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See also: last week's Distributions page.
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Please note that security updates from the various distributions are covered in the security section.
News and Editorials
LSB-FHS test suite issues.Early in the week we received a notice from SuSE regarding the results of the LSB-FHS test suite run against the SuSE 7.0 distribution. While the results are obviously very good for SuSE, their claim to be the most compliant distribution could be questioned. SuSE scored 238 passed tests and 5 failed tests, a good mark undeniably, but just how valid were the tests? Debian Project leader Wichert Akkerman later sent out a response to the LSB-FHS test suite results which showed SuSE as the most conformant distribution. Looking at the places where Debian ran into trouble, Mr. Akkerman takes issue with some aspects of the test, and admits to trouble on Debian's part for others.
Not all of the test results are fair in my opinion: some are real bugs in Debian, others are bugs in the test-suite or the result of using an incomplete install.
The messages began flying on the Debian Development list (and were copied to LWN) discussing the methods and madness behind the LSB-FHS tests. Andrew Josey, LSB Test leader, and author of the LSB-FHS test suite wrote in with his own view of the FHS test suite and it's status along with the latest LSB test news.
"The first milestone for LSB test development is now complete. This has been in setting up the test framework for integrating tests into. The framework adopted is the Test Environment Toolkit, with the VSXgen (generic VSX test framework) layered on top of that. As proof of concept the first testsets, the LSB-VSX and LSB-FHS testsets have been integrated into the framework."
Despite this work, Andrews stated that "[the community] should not be expecting any distributions to pass the current version of the test suite. Although [LSB] believes it to be a fair and accurate test of the LSB FHS 2.1 specification, there are issues with the specification and tests that need to be resolved."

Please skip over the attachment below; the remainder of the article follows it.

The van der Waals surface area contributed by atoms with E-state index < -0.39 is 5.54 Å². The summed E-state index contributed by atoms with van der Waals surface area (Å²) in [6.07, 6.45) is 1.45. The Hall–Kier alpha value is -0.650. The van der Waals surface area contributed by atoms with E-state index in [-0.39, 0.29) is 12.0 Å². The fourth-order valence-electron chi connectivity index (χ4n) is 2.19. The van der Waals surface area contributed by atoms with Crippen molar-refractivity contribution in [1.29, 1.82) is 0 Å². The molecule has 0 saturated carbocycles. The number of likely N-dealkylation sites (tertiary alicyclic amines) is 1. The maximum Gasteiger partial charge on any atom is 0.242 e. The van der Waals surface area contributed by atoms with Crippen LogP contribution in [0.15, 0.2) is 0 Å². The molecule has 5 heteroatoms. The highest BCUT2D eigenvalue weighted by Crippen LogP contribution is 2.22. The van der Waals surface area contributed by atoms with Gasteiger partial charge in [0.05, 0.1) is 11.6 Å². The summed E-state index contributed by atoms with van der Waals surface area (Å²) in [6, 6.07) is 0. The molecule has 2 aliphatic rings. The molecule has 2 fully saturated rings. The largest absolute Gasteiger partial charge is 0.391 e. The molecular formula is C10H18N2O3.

This argument was backed by Daniel Quinlan, who wrote in to the Debian Development list:
"I just checked the old version of the LSB test web pages and while they didn't warn people to not claim compliance, they do refer to LSB-FHS-2.1-1 as "the latest development release" and it was noted that (1) the test results weren't believed to be accurate and (2) that there are issues that would be fixed in FHS."
So the moral of the story? The standards are, well, not standard yet. While FHS is both desirable and necessary, its existence and availability does not make it complete. Press releases related to the FHS need to be put into context and, most importantly, distribution vendors need to be aware of what they are doing when it comes to the LSB FHS. Certainly, at a minimum, they should be aware of what is and isn't standard.
TurboLinux Founders move to storage startup.TurboLinux founders Cliff and Iris Miller, along with file system and data storage authority Dr. Peter Braam, announced the launch of a new, global storage service company -- Mountain View Data.
The new company will sell storage services on the open-source InterMezzo file storage software. The Millers retain their majority stake in TurboLinux but control of that company has been handed over to Paul Thomas, who took over as CEO in June.
More information is available on the Front Page.
Getting To Know SuSE Linux.SuSE was in the news a number of times this week:
Dirk Hondel, SuSE's Chief Technology Officer, is interviewed by ISPworld. "SuSE has a strong focus on security within its distribution. We not only have an internal security team within SuSE Labs that audits all major packages and closely follows all relevant information sources, but we also maintain an active dialogue with our customer base through mailing lists and security alerts." (For a related-article, check our coverage of the SuSE Security Team in the September 14th LWN Security Summary).
SuSE also expanded its international presence with a new subsidiary in France. The European Linux heavyweight opened a new sales and service office in Paris. The new office provides installation support by phone, fax, and e-mail for the French version of SuSE Linux, which was introduced two years ago.
Finally, Marc Heuse wrote to let us know about a new document available on SuSE's web site describing, in a step by step fashion, how to install a secure Web server.
North Carolina State University EOS runs Red Hat.NC State's College of Engineering project EOS was used to show the school's committment to the open source movement. "IBM provided deep discounts on hardware for the Eos project, including a large mainframe computer that runs Linux. Red Hat's 3-month-old University Program provided software and technical assistance to N.C. State. The Linux company's ties to the engineering program there actually date to Red Hat's earliest days."